Cuomo Calls For Panel To Take Corrective Action On Common Core

01.21.14 | Bob Price

Gov. Andrew Cuomo announced today that he will assemble a panel of educators and legislators to fix what he said was a "flawed" rollout of the Common Core learning standards in New York's schools.

"The way the Common Core has been managed by the Board of Regents is flawed," he said during his budget presentation in Albany. "There's too much uncertainty, confusion and anxiety."

Cuomo did not mention in his State of the State address two weeks ago the furor over the implementations of the standards, disappointing New York State United Teachers and others who have criticized the rollout.

The governor changed that in his presentation today, even though the announcement had no particular budget implications.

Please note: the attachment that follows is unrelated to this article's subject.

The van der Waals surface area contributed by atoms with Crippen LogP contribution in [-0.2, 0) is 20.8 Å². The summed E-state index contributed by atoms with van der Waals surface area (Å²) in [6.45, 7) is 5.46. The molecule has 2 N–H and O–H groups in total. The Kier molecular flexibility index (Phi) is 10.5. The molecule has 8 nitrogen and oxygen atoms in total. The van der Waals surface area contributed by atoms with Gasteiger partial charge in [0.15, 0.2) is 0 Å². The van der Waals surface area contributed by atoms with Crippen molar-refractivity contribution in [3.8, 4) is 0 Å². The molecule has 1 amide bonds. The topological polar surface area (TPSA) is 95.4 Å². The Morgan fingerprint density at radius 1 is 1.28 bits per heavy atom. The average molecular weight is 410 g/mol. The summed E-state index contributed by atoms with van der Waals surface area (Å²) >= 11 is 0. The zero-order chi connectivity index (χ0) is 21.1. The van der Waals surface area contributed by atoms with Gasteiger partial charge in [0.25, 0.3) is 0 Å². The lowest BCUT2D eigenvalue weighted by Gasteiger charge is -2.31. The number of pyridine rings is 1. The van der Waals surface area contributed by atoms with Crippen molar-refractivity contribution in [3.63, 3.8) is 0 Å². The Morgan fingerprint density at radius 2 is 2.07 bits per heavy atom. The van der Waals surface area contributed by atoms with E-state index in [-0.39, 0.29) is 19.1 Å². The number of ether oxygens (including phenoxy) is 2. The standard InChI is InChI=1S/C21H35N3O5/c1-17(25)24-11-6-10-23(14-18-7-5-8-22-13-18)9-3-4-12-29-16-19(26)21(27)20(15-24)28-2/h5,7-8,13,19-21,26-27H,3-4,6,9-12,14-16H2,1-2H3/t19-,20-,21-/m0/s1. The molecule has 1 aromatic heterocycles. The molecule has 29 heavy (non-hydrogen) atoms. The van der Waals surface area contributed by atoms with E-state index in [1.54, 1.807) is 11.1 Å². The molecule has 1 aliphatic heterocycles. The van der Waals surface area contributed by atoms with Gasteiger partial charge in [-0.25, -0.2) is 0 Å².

He said he supports the Common Core, but said it needs "a rational system that is well administered."

"Let's get recommendations for corrective action by the end of this session," he said. "Let's pass a package of corrective actions by the end of this session, and let's end the anxiety that the parents and teachers and students are feeling all across this state."

He said the panel will also look at standardized testing, and he called for a ban on standardized tests for children in kindergarten through second grade.

"There's no reason a school district should make a 5-year-old take standardized tests," he said. "It's not how our young children learn."

The Board of Regents has assembled an internal committee to look into the testimony of people who attended some two-dozen forums on the Common Core across the state. That group is expected to report back to the full board next month.

A number of groups have called for a ban on standardized testing of very young children, including state Education Commissioner John King.

King and Regents Chancellor Merryl Tisch issued a statement this afternoon saying they strongly agree with a standardized testing ban for young children.

They said they "remain fully committed" to the Common Core and have made some changes in their implementation already. They said they are open to "other thoughtful adjustments."